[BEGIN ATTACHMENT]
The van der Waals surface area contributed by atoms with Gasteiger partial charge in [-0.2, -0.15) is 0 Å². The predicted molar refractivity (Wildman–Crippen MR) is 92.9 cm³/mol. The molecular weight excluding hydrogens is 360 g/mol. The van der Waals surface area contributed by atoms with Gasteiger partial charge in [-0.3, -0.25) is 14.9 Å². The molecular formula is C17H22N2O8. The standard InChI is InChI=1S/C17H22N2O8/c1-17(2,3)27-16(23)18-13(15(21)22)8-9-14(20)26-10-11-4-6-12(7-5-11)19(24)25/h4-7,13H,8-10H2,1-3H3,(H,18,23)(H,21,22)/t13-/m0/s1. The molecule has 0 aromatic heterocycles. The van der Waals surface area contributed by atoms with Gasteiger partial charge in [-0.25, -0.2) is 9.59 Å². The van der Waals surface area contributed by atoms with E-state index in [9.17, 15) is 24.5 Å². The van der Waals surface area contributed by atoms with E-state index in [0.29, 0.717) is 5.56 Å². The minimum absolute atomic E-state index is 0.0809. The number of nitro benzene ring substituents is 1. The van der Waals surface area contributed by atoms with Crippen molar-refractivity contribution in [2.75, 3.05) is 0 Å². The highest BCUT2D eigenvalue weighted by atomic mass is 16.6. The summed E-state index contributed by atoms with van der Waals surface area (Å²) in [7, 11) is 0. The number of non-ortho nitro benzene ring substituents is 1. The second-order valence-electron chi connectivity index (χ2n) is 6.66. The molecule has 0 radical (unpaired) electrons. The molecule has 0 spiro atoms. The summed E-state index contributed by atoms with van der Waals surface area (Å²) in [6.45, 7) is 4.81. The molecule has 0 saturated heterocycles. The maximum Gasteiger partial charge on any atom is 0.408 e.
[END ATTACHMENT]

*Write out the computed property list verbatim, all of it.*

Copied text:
The van der Waals surface area contributed by atoms with Gasteiger partial charge in [-0.2, -0.15) is 0 Å². The predicted molar refractivity (Wildman–Crippen MR) is 92.9 cm³/mol. The molecular weight excluding hydrogens is 360 g/mol. The van der Waals surface area contributed by atoms with Gasteiger partial charge in [-0.3, -0.25) is 14.9 Å². The molecular formula is C17H22N2O8. The standard InChI is InChI=1S/C17H22N2O8/c1-17(2,3)27-16(23)18-13(15(21)22)8-9-14(20)26-10-11-4-6-12(7-5-11)19(24)25/h4-7,13H,8-10H2,1-3H3,(H,18,23)(H,21,22)/t13-/m0/s1. The molecule has 0 aromatic heterocycles. The van der Waals surface area contributed by atoms with Gasteiger partial charge in [-0.25, -0.2) is 9.59 Å². The van der Waals surface area contributed by atoms with E-state index in [9.17, 15) is 24.5 Å². The van der Waals surface area contributed by atoms with E-state index in [0.29, 0.717) is 5.56 Å². The minimum absolute atomic E-state index is 0.0809. The number of nitro benzene ring substituents is 1. The van der Waals surface area contributed by atoms with Crippen molar-refractivity contribution in [2.75, 3.05) is 0 Å². The highest BCUT2D eigenvalue weighted by atomic mass is 16.6. The summed E-state index contributed by atoms with van der Waals surface area (Å²) in [7, 11) is 0. The number of non-ortho nitro benzene ring substituents is 1. The second-order valence-electron chi connectivity index (χ2n) is 6.66. The molecule has 0 radical (unpaired) electrons. The molecule has 0 spiro atoms. The summed E-state index contributed by atoms with van der Waals surface area (Å²) in [6.45, 7) is 4.81. The molecule has 0 saturated heterocycles. The maximum Gasteiger partial charge on any atom is 0.408 e.